On Sunday, June 4, Front Royal is going to be honored by a visit from the Most Reverend Borys Gudziak, the Metropolitan-Archbishop of the Ukrainian Catholic Archeparchy (archdiocese) of Philadelphia. The Archbishop will be in town to consecrate the Ukrainian Catholic Church of Saints Joachim and Anna, located at 1396 Linden Street in Front Royal.
Saints Joachim and Anna began in 2015 as a mission of the Ukrainian Catholic National Shrine of the Holy Family in Washington, D.C., and acquired the Linden Street property in November 2021.
The parish, which currently has 41 registered households, is served by Administrator Fr. Robert Hitchens, originally of Pennsylvania, and parochial vicar Fr. Andrii Chornopyskyi, originally of Ukraine, who take turns driving out from D. C. Divine Liturgy is Sunday at 10:30 a.m., preceded by Confession.
The Ukrainian Greek Catholic Church (UGCC) is an Eastern Catholic church in communion with the Pope of Rome. Byzantine Christianity was established among the Ukrainians in 988 A.D. by St. Volodуmуr. The Ukrainian Catholic Church has been in communion with Rome since the Union of Brest (1596). From 1946 until 1989, however, the Ukrainian Greek Catholic Church was illegal and persecuted by the communist regime, as Ukraine had been annexed by the Soviet Union. Archbishop Borys was born in 1960 in New York to parents who were World War II refugees from Ukraine. The Ukrainian Catholic Church first arrived in the United States in 1884, following the first Ukrainian diaspora. The current war in Ukraine has sent over 8 million people worldwide as refugees and over 5 million internally displaced. Over 250,000 have been allowed into the United States.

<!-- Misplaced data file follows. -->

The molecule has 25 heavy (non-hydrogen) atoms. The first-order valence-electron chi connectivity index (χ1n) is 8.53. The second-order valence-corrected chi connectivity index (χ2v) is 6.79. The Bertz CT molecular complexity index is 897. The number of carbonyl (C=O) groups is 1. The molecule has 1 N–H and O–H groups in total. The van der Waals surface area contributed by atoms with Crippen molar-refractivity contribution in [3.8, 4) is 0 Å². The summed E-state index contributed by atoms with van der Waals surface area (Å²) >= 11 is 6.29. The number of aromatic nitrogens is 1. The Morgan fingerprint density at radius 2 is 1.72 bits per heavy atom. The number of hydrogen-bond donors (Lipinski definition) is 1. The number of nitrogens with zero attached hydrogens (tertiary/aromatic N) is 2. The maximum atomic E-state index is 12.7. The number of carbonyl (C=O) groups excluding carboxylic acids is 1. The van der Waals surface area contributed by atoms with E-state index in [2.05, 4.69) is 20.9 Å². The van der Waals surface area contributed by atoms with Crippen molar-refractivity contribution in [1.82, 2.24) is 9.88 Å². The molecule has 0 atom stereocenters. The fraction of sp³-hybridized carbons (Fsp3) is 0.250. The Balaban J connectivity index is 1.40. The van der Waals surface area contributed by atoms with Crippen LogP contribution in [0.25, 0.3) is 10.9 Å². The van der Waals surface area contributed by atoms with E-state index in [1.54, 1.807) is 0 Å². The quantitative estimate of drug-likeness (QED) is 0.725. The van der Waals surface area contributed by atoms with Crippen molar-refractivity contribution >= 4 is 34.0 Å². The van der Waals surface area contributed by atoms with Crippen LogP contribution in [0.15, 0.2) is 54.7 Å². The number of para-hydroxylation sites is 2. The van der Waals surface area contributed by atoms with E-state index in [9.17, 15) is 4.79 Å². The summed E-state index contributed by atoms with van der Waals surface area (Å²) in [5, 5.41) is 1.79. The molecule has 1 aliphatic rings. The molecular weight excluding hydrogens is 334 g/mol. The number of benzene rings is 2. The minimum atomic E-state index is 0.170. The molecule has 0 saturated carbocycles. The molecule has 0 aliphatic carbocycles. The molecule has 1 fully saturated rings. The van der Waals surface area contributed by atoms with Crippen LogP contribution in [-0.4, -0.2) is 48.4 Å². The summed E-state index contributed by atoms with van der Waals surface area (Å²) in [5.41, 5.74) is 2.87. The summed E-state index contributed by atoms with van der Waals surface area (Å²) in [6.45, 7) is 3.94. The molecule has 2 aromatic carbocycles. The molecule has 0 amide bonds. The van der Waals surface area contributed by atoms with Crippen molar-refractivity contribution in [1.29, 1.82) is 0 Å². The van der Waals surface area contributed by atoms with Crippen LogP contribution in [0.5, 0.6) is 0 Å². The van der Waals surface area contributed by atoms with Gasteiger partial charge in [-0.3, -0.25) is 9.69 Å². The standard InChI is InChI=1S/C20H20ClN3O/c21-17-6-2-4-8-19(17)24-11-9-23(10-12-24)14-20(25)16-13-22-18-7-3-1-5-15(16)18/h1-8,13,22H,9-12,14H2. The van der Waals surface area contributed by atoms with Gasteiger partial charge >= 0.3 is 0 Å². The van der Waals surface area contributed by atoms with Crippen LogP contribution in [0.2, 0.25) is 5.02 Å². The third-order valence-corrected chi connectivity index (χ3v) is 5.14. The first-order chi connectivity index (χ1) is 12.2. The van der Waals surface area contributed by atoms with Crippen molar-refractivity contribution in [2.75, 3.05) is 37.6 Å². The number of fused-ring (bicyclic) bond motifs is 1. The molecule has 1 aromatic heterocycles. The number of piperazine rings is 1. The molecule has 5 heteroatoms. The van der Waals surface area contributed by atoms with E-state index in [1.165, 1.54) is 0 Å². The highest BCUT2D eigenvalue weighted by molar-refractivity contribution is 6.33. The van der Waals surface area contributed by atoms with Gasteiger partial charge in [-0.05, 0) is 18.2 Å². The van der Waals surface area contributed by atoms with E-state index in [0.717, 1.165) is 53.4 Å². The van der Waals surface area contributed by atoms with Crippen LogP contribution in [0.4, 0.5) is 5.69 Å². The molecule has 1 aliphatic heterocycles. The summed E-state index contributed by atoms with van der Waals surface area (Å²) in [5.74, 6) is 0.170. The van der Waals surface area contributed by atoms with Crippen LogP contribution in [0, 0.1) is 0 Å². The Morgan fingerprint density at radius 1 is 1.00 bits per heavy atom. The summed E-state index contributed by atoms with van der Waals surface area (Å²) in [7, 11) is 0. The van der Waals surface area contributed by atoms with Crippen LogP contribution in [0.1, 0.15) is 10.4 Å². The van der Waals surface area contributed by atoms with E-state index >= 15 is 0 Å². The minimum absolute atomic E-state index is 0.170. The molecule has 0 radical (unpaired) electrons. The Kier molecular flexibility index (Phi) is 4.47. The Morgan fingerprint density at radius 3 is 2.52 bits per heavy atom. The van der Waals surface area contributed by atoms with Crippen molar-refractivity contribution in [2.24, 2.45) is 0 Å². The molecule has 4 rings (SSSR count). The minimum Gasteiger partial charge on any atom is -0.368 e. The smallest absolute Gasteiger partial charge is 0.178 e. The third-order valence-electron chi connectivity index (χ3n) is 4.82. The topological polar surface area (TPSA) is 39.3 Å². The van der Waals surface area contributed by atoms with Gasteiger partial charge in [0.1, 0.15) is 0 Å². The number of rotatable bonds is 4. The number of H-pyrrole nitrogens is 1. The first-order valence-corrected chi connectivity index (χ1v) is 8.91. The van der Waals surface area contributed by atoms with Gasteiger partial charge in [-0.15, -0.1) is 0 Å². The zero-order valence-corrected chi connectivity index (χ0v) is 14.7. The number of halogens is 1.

Here in Front Royal, only about 20% of the parish of Saints Joachim and Anna have a personal connection with the “old country.” It, like other Eastern Catholic Churches, is growing because many are attracted to its ancient traditions, the beautiful Liturgy of St. John Chrysostom, which was first written down around the fourth century A.D., and its vibrant community life.